Okay, continuing from yesterday's topic -- the assaults on our embassies in Egypt and Libya and Barack's ridiculously weak non-response on Tuesday, this is from NBC News:
At Ryan’s first event of the day, in his home state of Wisconsin, the seven-term congressman focused less on policy and more on the tragedy itself.
“The attacks on our diplomatic missions in Egypt and Libya and the loss of four American lives including our Ambassador J. Christopher Stevens – this is outrageous,” Ryan said in De Pere, Wis. “Our hearts are heavy and our thoughts and prayers are with the victims and their families and I would just like to ask at this moment that we join together in a moment of silence in memory of them.”
While at both events, Ryan promised the crowd here that a Romney-Ryan foreign policy would follow the “peace thru strength” doctrine, the event seemed to coincide with rhetoric Mitt Romney used towards Obama Wednesday morning.
Speaking at a press conference in Jacksonville, Fla. early Wednesday, Romney said the president "demonstrated a lack of clarity as to foreign policy” regarding the attacks.
“It’s their administration that spoke,” Romney told reporters at a press conference in Florida. “The president takes responsibility not just for the words that come from his mouth but also for the words that come from his ambassadors, from his administration, from his embassies, from his State Department. They clearly sent mixed messages to the world.”
Ryan’s GOP ticket mate, presidential nominee Mitt Romney, harshly criticized the president for not taking a harder line against the mobs that attacked the diplomatic missions in Cairo and Benghazi. In Libya, the violence left four Americans including Ambassador Chris Stevens dead.
The only thing the White House can take pride in is that Hillary Clinton sounded the right notes on Tuesday night and again in the speech she gave today. I think Hillary should have been president, yes. But I really think that now. She could do all the work -- which she doesn't mind doing -- and Barack could have been Secretary of State and you know he'd love the travel and the new press and people.
9-11 was this week, yesterday in fact. I didn't note it, I'm always busy and never even noticing half the things I should in the day. Yesterday's big focus was on the Really Rosie books. My daughter's into them since she saw the cartoon. And if you're into a book, or thinking of it, don't tell Elaine. She loves books and will get it for you immediately. No sooner had our daughter said she wanted to look at those books then, boom, Elaine had them.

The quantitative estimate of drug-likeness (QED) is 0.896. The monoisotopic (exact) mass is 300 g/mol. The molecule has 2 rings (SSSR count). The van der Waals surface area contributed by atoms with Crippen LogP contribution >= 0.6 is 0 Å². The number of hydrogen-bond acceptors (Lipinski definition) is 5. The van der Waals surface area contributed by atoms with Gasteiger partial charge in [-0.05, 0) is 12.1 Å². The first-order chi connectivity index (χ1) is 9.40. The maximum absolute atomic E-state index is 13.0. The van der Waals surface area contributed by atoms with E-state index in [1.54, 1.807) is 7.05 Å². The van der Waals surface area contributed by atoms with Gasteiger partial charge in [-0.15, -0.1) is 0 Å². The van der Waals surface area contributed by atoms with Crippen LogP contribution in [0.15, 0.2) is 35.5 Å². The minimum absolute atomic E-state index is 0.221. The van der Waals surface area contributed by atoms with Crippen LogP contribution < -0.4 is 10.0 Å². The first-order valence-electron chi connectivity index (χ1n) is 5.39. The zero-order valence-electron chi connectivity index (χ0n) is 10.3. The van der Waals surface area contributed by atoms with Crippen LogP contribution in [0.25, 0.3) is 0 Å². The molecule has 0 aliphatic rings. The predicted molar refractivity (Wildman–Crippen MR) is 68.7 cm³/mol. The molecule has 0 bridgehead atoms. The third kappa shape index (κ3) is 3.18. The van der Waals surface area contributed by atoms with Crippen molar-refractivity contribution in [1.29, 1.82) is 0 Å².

So that was my big non-news thing yesterday, reading the Really Rosie books with my daughter.
But yesterday was 9-11. And Bill Van Auken had a good piece as usual:
In Washington, President Barack Obama and Defense Secretary Leon Panetta delivered banal and hypocritical speeches outside the Pentagon, where 125 died. Obama extolled the victims of the 9/11 attacks, declaring that “through their sacrifice, they helped us make the America we are today—an America that has emerged even stronger.”
By what measure is America stronger? Elsewhere in his speech, Obama suggested that “when the history books are written,” 9/11’s legacy will be a country that has become “safer” and “more united than ever before.”
His is an America that can be conjured up only in empty rhetoric, far from the real country that is gripped by profound crisis, with tens of millions unable to find work, and where the divisions between the financial oligarchy that he represents and the working people who make up the vast majority of the population have never been starker.
As for the history books, their first task is to explain the events of September 11 themselves, which over a decade later remain shrouded in mystery and cover-up. In what ostensibly was the most catastrophic intelligence failure in US history, no one in the US intelligence/military apparatus or in the Bush and Clinton administrations has ever been held accountable.
Now Leigh Ann's doing a paper for college and she's got to figure out the best TV sitcoms. She e-mailed me about it and this is my favorite episode of any sitcom that aired in the 70s. I think that show's hilarious any way but I love that episode. I never saw it until about the third or fourth time Ava and C.I. wrote about it at Third (the episode's title is "Today I Am A Ma'am" -- I won't tell you the name of the show tonight).
Here's C.I.'s "Iraq snapshot:"